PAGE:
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TFIT Case Study

TFIT™: Case Study Soft Error Analysis


A large fabless specialized in designing chips that are used in large routers and computer farms, is working on its new design in 28nm.

Its end customer issued a specification for Soft Error performance which is a list of types of radiation-generated failures and the corresponding FIT or Failure in Time. Indeed, each failure can have a different impact on the overall system reliability. Furthermore, each error can be mitigated at various levels, using software procedures, system architecture optimization or simply by improving the reliability performance of the chip.

Fabless’s concern is to meet that reliability performance for their latest 28nm SoC design.

Traditionally post silicon method were used (radiation testing) but it is costly, difficult and long to implement, and happens too late for any type of change. It is a solution for verification, but can’t be used as a proactive optimization process of the design.

Prediction by analysis and prevention are the most cost effective approaches and sometimes the only ones that designers can implement.

Fabless can use SoCFIT™ simulation platform to run such analysis on a gate netlist or even better on the design’s RTL description. Modifications are still possible at manageable cost when the problem is dealt with before synthesis. But RTL is not the only input necessary to run an accurate analysis.

Soft Errors have three main sources: technology, design and application.

Optimization of the combination of the three is necessary to get the best cost effective solution. Sometimes application is the least flexible part as it is the end customer’s property and out of reach for the fabless. RTL is the design part of the input. The technology side is a database of FIT (Failure In Time) rate for each individual cell (SRAM, FF, combinational logic) used in the design for the particular environment the chip will be used in.  They are the intrinsic FIT values of the cells.


There are multiple ways to get to the cells’ FIT number.

One is radiation testing, but again it requires access to silicon samples, to radiation beam lab and to experience of such a complicated test.

Another more time and cost effective way is simulation. TFIT™ is the perfect tool for this. Actually TFIT can not only predict the FIT rate for the cell, but it is also a tool for layout optimization to improve the FIT performance.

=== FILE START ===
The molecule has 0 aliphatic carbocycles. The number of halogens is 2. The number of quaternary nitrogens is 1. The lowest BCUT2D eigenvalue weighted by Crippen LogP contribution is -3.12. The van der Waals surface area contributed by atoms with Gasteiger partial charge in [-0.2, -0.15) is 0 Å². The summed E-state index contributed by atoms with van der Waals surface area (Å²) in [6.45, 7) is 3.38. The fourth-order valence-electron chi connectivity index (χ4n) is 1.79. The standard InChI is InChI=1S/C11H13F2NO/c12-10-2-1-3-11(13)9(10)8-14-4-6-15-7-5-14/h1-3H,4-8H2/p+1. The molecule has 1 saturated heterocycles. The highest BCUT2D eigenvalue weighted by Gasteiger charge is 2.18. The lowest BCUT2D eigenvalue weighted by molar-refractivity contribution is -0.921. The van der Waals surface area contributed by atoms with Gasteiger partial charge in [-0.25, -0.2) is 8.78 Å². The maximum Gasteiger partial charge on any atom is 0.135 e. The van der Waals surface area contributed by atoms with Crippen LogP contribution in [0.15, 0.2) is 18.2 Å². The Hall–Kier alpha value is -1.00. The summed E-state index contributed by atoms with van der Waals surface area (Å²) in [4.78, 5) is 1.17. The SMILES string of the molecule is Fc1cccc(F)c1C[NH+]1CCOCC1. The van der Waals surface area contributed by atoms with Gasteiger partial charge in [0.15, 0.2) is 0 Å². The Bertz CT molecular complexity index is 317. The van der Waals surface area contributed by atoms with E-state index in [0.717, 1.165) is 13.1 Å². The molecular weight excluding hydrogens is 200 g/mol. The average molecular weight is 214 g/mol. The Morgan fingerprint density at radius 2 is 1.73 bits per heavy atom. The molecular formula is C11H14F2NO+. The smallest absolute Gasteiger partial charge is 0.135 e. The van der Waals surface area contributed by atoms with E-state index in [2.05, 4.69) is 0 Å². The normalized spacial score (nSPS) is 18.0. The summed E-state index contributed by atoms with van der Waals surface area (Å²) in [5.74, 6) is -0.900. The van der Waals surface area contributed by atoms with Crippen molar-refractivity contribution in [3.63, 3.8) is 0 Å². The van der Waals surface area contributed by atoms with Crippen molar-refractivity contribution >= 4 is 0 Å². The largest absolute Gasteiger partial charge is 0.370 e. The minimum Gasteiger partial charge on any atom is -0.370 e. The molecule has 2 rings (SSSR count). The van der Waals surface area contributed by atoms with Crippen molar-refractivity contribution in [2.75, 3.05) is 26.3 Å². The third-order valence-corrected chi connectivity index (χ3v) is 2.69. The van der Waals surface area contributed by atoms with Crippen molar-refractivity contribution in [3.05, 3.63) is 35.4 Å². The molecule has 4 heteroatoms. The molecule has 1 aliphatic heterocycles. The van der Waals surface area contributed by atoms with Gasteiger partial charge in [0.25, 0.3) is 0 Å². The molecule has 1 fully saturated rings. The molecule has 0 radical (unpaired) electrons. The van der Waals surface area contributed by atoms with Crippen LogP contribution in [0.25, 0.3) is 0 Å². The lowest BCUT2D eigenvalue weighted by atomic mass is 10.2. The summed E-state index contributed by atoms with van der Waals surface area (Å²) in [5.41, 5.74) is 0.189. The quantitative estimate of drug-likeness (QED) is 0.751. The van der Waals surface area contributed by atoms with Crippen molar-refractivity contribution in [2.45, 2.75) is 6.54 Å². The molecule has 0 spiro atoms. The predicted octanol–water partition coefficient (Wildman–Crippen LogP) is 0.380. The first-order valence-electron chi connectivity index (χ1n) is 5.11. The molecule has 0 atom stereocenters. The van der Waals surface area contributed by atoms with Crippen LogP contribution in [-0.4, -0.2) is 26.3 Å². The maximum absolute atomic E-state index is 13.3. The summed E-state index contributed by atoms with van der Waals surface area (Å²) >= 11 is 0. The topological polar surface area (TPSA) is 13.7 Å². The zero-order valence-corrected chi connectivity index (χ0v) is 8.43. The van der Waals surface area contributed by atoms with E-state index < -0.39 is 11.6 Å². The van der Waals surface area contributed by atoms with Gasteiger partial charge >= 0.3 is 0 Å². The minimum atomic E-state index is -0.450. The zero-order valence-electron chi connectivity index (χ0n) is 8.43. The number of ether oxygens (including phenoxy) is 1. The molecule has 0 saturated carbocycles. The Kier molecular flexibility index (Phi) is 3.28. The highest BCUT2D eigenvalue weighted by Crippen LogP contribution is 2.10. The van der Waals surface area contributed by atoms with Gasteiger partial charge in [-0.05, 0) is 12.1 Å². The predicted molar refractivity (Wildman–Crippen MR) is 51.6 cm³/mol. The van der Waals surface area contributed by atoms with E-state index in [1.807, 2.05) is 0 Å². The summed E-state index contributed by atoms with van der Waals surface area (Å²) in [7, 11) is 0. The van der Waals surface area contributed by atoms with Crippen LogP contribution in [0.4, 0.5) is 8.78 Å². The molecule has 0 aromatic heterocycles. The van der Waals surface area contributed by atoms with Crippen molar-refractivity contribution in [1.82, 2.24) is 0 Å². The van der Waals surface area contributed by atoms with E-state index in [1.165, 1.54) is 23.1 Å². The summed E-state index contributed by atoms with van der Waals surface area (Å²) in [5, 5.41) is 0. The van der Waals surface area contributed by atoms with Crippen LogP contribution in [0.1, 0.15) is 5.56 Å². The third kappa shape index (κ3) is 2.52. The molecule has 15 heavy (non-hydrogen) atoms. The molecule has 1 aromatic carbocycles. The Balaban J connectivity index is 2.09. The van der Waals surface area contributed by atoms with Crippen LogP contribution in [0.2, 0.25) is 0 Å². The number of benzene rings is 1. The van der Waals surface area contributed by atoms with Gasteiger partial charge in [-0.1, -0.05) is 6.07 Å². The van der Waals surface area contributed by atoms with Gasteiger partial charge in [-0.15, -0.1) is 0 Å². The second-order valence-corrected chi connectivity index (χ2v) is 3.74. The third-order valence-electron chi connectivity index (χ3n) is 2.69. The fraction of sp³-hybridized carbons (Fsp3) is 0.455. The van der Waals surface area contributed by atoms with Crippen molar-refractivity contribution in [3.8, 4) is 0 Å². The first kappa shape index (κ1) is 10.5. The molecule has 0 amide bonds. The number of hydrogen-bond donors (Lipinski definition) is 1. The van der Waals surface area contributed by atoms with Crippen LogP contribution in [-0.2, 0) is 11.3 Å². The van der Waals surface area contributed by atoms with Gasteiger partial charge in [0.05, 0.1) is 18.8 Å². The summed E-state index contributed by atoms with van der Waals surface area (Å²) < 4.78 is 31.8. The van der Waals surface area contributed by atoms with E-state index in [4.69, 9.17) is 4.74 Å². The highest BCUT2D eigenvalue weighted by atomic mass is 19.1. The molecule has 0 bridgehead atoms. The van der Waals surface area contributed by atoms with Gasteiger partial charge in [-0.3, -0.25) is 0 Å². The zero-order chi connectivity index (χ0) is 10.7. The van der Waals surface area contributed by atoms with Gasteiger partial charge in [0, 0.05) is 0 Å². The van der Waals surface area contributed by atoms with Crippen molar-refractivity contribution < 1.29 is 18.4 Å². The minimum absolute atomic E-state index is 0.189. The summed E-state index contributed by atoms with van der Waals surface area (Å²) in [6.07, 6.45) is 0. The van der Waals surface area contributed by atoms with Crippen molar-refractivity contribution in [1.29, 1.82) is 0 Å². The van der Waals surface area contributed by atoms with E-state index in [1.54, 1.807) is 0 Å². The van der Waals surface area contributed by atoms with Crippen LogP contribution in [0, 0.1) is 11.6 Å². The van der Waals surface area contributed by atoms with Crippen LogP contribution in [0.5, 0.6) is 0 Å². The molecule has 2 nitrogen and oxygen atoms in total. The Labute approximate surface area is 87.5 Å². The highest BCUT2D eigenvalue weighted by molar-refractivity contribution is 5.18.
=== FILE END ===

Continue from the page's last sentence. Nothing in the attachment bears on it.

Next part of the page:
Again, like for SOCFIT and SER at chip level, the FIT rate at cell level depends on the combination of three elements: design of the cell, the process technology and the application.

For a cell the application is mostly the voltage, whether it uses ECC or some error protection scheme and to a lesser extent some timing input.

Cell design is described in TFIT with the cell SPICE netlist and the layout (GDS2 or other graphical representations).

The environment is described directly by the user through the TFIT GUI: type of particle, energy ranges. If unknown, TFIT proposes the most relevant data input, so the user doesn’t have to be a specialist.

The technology input to TFIT is called the response model. This model characterizes a foundry’s particular technology node. For example TSMC 40G or GLOBALFOUNDRIES 40HP. Presence of DNW or not is also very relevant to the result and is embedded into the model. When running an analysis with TFIT, the user is asked to input the cell Netlist and which is the technology response model it will be manufactured with. Another important technology input is the transistor spice mode, which is also an input from the foundry.

Besides Cell netlist, the way design is described in TFIT is through some specific dimensions from the layout: distances between drains of different transistors, sharing of charge collection areas. This is user’s manual input.

TFIT simulation is very fast and very accurate. It takes 3 minutes to simulate an SRAM cell (6 T) and the accuracy is within 10 to 15% of the neutron test results.

This is within one standard deviation of the test, so test and simulation cannot statistically be differentiated. This accuracy and speed allow the user to run trial and error analysis by making small variations to their design and see the evolution of the FIT.

Another nice feature of the tool is the visualization of the cross sections (or sensitive area) per type of particle (or LET: Linear Energy Transfer) on the cell layout.

Designers then can understand what are the weak points of their design and try out some modifications. Another valuable output of the tool is the MCU analysis module, or Multi Cell Upset. MCU are mostly for memories and are caused by one single particle. While very rare in older technologies, it is one of the fastest growing threats at smaller nodes.

TFIT MCU report shows the MCU rate and the most likely patterns, helping memory designers to optimize scrambling.

TFIT is a user friendly tool and can be used by non specialists. It takes few hours or training for a design engineer to be trained and get a workable knowledge of the tool.

With the growing set of existing response model describing a wider set of geometries, TFIT is the Industry standard for cell level SER analysis.